Before I used to be like ‘oh – but – I arrange with a computer and…’ I think all that is just pontificating and not getting to the music. I think it’s just tenets of fear, being fearful of getting to what your calling is. When you have your calling, you could have a cassette tape and offer something to it, or you could have a garbage can lid and offer something to it. It’s like semantics – technological semantics.
Everything is technology; even planting a seed is technical. My role isn’t to be in judgement of the computer for offering me everything that I’d imagined the sound to be and actually bringing it into being born. That is amazing to me and I’m thankful that I live in an age where that is my job. It’s wonderful. To hear something out here being articulated to you, and being able to completely transcribe it to a T, is wonderful. It’s a blessing. I can’t complain about that. I can’t complain and say I wish it was a real musician, because the musicians are real. You might not be able to see them, but they’re real to me.
You were the first and only female artist on Stones Throw Records – did that mean anything to you at the time? Was that something that even registered for you?
You know – it didn’t register. On the real tip, it didn’t register because I’ve never been like ‘I’m an artist making music and I’m female’ – that wasn’t my angle, because this music comes through me and it’s more about the message. I’m not being a caricature of femininity, I’m just being a person, and I’m just being myself. Know what I mean?
It’s about something bigger than that.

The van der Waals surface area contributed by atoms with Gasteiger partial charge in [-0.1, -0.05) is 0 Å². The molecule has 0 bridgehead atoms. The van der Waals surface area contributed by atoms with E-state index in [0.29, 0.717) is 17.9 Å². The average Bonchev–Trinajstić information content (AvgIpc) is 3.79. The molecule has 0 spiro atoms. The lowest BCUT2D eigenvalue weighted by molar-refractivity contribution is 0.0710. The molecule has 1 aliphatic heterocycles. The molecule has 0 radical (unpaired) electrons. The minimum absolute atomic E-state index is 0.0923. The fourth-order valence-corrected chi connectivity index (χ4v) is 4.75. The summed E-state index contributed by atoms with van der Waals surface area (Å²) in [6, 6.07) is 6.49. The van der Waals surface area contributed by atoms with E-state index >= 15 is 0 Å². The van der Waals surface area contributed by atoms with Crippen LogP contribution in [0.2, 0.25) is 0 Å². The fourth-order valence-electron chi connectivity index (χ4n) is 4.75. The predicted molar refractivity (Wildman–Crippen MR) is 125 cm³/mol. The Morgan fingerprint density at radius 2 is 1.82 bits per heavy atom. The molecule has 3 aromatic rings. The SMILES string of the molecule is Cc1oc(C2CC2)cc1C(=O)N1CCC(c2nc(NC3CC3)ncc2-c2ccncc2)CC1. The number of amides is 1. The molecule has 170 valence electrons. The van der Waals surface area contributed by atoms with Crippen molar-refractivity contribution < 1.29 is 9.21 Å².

Yeah. The music is bigger. The first record I released – “New Orleans” was the first cut on there, so I was really thinking about New Orleans, instead of thinking ‘I’m a female artist’ on songs. Know what I’m saying?
Thinking in that mindset can box you in…
I just thought show business. All the things that come in life, they bless me, but I’m not seeking that. I’m seeking something different. It’s like I’m seeking the macro, but the micro be blessing me.
One song of yours that really inspires me is “Break You Down” – could you say what inspired you to write that?
Colonialism. “Don’t let them make you forget who you are. Don’t let them break you down.” Most of the reasons why people bully each other are a symptom of a colonial and oppressed society. And then people who don’t even realise that they are just pawns of that establishment, seek to do it to others. They seek to do that to each other and they don’t even know how to communicate anymore. They don’t know how to communicate with the people that they love the most, because in a colonial fashion their vision of success has everything to do with the colonial reality.
So that’s what my whole thing is: growing up is hard to do, most folks won’t have a clue about you or what you came to do, but keep stepping. Life is its own reward. That’s not colonial living or a colonial mind-set where money is a reward. Trappings are rewards in the colonial mind-state. I’m not saying I’m free of the symptoms of colonial reality – I’d be lying. I’d be lying through my teeth. But at the same time, that does not mean that I am not informed by the great natural reality, the reality of natural things.
So when those come into your life, your existence, you can’t let it break you down because you know you have a job to do, you know you’re being informed by natural things as well. You don’t let it break you down. Don’t let them make you forget who you are, aspiring to have what they have because it looks sweet to them, because you don’t see them when they get home.